The Environmental Pillar of Social Partnership welcomes the opportunity to contribute to the development of an understanding of Ireland’s contribution to the Rio +20 Conference on sustainable development. The major outcomes of the Rio Conference in 1992 “The Earth Summit” included the Rio Declaration, Agenda 21, and the Sustainable Forest Principles.
For the first time at international level,it was agreed that economic development must incorporate principles like environmental sustainability, public participation, human rights and poverty reduction. The outcomes of the Earth Summit made it clear that protection of the environment was essential for the well-being of societies and the economic systems that they create. The fundamental concept of sustainable development has evolved since and is best described by means of the “Russian doll model”. This model shows human society evolving from and entirely reliant on the environment from whence it came. It also shows the economic systems that were created by humanity as a subset of human society and one that can be and has been changed to suit the needs of the time.
In recent developments, a Universal Declaration of the Rights of Mother Earth has been drafted and the Ecuadorean Constitution (2008) and Bolivia’s Law of the Rights Of Mother Earth (2011) both now recognise the Rights of Nature. “in an interdependent living community it is not possible to recognize the rights of only human beings without causing an imbalance within Mother Earth.”
Some progress has been made since 1992 including through the elaboration of regional, national and local sustainable development strategies, the adoption of a binding agreement on Climate Change, and the ratification of the Aarhus Convention on environmental democracy by 44 states in the UNECE region. In developing countries, the Rio Declaration allowed for the incorporation of Human Development consideration and greatly influenced the Millennium Development Goals (MDG) agenda. However wealth is increasingly concentrated in the hands of a small percentage of the population, undermining the sense of solidarity necessary for concerted efforts to resolve the global crises of poverty, environmental degradation and economic chaos.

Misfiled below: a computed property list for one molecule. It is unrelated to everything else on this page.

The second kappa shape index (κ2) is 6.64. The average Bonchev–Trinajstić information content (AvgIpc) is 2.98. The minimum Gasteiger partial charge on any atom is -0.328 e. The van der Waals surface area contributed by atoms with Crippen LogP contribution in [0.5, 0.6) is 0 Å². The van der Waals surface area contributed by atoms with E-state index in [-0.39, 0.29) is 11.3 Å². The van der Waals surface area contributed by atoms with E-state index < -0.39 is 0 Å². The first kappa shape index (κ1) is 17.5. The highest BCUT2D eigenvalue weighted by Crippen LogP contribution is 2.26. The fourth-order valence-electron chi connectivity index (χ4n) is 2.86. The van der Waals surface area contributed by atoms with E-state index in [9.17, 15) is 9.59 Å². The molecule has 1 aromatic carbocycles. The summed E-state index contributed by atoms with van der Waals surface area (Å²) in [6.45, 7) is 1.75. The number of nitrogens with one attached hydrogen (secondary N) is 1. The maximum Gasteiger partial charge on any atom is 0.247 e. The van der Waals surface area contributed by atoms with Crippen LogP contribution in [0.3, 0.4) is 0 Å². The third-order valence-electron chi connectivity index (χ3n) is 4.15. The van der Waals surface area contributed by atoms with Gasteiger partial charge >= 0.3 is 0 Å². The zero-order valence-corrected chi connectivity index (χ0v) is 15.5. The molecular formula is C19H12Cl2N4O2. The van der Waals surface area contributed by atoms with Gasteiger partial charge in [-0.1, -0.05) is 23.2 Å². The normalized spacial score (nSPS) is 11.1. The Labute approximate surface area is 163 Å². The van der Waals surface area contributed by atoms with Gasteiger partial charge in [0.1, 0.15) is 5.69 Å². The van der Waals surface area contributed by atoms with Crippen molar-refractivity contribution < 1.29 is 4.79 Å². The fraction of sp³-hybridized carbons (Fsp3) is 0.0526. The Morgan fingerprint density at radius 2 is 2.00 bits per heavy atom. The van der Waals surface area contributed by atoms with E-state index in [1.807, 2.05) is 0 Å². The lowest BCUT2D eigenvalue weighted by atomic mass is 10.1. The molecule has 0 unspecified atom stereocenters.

Overall, though, 20 years on, tangible change has been negligible as evidenced by the collection of global crises today: crises in democracy, global economics and finance, climate change, food security etc. While much has been achieved through the MDGs, sadly over 1 billion people continue to live in absolute poverty worldwide while the international framework which is expected to help them is fragmented and incoherent. Agenda 21 has largely been paid only lip service, and the sustainable forest principles are still a long way from becoming reality.
Even though the agenda for the Rio +20 conference is somewhat restrictive and lacking in vision, the 20th anniversary still represents a major opportunity for states to re-commit to and prioritise the fulfilment of the principles which underpin the Rio Declaration and to agree and implement a programme which moves humanity forward in that direction.
However, political will to fulfil commitments has waned since 1992 and the institutional framework for making real progress on sustainable development is inadequate. For this to change, the involvement of major groups and stakeholders will be critical in the preparatory process and in the conference itself, as civil society will play a central role in gathering support and momentum for dealing with the global challenges discussed there.
Civil society will also bring knowledge, expertise and resources as well as advocacy skills that will promote the environmental and developmental priorities and obligations, ensuring the following outcomes as the absolute minimum required to tackle the many crises facing humanity and nature:
1.1 an explicit expression of the need for a seismic shift in the prevailing economic model to one based on the understanding of the limits to growth, together with an outline mechanism for moving towards a new model;
1.2 a reiteration of commitment to implement the principles of sustainable development contained in the Rio Declaration of 1992, together with timelines for action;
1.3 a clear statement that sustainable development will underpin the narrative for a “post Millennium Development Goals” framework;
1.4 a declaration of the rights of nature.